The Northern Lights may be visible as far south as Pennsylvania and Iowa on Friday, Space Weather Prediction Center from the National Oceanic and Atmospheric Administration said.
The remarkable sky lights may come down farther south due to a geomagnetic storm that began on Wednesday, experts said.
The storm is the result of a coronal mass ejection, or CME, which is a powerful burst of magnetized plasma from the sun’s corona, its outermost layer.
Scientists detected two CMEs erupting on the sun and aimed for Earth, which they expected to arrive on August 18.
The CMEs can combine to create a geomagnetic storm, scientists say, to reach strong levels that may create auroras closer to the equator than usual.
The auroras, which make up what we know as the Northern Lights, form when high-energy particles from the sun collide with Earth’s atmosphere. The particles glow because they excite the gasses in the sky.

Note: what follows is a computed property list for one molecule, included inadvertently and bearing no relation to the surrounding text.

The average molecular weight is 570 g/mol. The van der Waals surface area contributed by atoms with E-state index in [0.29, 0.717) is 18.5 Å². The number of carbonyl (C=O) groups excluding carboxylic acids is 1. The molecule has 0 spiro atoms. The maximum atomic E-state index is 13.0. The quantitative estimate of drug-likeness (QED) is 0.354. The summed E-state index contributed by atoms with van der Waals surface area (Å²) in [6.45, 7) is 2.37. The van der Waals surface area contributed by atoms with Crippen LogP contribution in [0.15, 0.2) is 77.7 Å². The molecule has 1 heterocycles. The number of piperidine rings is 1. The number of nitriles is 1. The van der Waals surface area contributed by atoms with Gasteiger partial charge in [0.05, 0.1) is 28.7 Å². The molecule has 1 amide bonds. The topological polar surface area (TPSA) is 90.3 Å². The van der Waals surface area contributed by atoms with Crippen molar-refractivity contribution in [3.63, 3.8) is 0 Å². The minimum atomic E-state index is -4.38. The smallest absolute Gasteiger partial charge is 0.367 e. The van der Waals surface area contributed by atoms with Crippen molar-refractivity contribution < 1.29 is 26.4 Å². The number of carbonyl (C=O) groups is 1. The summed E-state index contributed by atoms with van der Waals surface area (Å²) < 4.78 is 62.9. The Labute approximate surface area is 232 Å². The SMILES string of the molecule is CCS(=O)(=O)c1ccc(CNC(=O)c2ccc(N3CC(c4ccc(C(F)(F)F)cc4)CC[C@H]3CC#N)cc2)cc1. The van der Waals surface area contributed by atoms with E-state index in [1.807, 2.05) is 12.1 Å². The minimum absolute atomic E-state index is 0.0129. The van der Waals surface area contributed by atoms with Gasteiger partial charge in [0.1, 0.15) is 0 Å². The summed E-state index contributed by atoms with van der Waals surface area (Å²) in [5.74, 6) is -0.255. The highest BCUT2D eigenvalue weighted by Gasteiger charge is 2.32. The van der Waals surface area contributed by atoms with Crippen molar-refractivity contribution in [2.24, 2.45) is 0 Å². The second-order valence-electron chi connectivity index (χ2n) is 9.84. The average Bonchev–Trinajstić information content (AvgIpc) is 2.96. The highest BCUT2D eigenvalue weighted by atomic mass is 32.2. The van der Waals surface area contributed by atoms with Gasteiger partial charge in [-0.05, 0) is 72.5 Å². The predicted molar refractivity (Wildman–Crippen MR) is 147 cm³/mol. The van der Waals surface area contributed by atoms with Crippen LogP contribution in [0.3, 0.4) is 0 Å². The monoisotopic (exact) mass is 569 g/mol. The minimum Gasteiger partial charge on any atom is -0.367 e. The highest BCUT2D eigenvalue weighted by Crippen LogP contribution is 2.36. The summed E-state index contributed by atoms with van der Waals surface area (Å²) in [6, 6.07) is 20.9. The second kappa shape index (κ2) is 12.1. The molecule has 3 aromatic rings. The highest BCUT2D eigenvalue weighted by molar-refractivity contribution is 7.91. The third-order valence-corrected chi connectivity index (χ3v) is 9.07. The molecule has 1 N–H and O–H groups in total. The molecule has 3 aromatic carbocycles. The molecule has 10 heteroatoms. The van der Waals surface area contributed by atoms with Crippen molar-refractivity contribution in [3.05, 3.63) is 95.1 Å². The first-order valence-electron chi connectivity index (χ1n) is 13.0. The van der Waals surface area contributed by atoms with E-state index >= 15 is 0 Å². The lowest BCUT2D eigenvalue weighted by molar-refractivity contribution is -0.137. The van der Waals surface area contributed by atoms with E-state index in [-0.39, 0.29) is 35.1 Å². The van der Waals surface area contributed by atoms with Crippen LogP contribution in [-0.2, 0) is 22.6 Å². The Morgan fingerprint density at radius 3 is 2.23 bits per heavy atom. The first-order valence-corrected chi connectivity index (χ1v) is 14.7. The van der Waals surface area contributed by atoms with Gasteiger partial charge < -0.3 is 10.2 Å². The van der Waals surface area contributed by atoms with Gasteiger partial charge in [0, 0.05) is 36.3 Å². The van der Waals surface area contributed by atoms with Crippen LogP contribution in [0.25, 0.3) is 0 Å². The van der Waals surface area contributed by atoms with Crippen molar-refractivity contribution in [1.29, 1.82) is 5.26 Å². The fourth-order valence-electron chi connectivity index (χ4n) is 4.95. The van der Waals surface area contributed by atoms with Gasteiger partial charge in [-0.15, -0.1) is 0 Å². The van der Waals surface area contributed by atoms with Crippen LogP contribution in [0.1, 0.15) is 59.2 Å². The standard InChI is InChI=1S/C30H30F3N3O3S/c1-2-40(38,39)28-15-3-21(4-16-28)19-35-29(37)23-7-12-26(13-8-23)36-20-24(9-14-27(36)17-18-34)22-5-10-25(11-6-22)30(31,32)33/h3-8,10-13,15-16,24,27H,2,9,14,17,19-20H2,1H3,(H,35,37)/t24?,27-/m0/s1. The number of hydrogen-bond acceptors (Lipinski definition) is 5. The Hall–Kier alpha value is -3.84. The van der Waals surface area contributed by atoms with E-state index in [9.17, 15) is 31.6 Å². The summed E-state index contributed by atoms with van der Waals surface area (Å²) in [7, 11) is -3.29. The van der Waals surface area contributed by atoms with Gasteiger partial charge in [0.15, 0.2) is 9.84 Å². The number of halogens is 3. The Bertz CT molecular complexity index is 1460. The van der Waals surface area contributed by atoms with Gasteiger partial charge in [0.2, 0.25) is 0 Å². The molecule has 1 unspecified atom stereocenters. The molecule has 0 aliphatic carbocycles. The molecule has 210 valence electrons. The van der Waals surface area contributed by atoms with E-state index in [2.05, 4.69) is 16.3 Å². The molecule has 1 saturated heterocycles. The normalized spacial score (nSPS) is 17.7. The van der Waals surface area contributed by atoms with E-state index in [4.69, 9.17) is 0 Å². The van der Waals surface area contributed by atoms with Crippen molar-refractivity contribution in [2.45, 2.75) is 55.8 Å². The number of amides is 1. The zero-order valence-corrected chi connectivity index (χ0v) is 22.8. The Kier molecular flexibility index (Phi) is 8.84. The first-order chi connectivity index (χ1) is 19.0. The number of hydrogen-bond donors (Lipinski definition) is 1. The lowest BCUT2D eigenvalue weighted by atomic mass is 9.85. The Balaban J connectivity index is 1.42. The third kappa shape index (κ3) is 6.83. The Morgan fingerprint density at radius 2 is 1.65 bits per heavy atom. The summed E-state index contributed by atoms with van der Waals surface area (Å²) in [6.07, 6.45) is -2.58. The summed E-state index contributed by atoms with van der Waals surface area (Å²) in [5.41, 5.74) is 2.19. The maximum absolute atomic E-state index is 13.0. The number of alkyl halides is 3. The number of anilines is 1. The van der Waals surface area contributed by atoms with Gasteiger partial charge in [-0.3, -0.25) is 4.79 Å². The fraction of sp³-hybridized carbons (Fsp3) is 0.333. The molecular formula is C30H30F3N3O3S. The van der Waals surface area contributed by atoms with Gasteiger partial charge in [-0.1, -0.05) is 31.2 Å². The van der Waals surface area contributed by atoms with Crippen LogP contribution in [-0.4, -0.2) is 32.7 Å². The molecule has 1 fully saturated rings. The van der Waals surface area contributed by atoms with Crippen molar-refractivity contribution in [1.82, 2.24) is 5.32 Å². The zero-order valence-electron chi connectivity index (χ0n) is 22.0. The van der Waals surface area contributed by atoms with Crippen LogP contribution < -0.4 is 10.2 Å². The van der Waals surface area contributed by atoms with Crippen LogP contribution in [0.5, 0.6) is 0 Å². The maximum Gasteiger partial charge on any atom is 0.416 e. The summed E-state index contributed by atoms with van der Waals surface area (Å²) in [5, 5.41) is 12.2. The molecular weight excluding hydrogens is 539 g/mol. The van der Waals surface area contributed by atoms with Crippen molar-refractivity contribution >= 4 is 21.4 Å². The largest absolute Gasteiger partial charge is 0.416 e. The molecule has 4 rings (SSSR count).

Stronger energy brings the glowing particles farther from the poles, experts say.
Leading up to the stronger storm, scientists said a coronal hole high-speed stream arrived on Thursday night to create a more minor geomagnetic storm.
A coronal hole is a cooler area in the sun’s outermost layer that can generate high-speed solar wind that is full of charged particles that can get spread across the solar system.
These high-speed streams can create auroras on Earth, too.
Typically, auroras are most visible from December to February, but viewers have strong chances from September to November, too, experts say.
Stronger solar weather is needed for such a view in the summer months.
Alaska is known as a top U.S. destination for seeing the lights, but visitors can also expect a view in northern Maine during favorable conditions, scientists say.
Experts say that less densely populated areas, where the night sky remains darkest, are most favorable for northern viewing of the magical sky lights.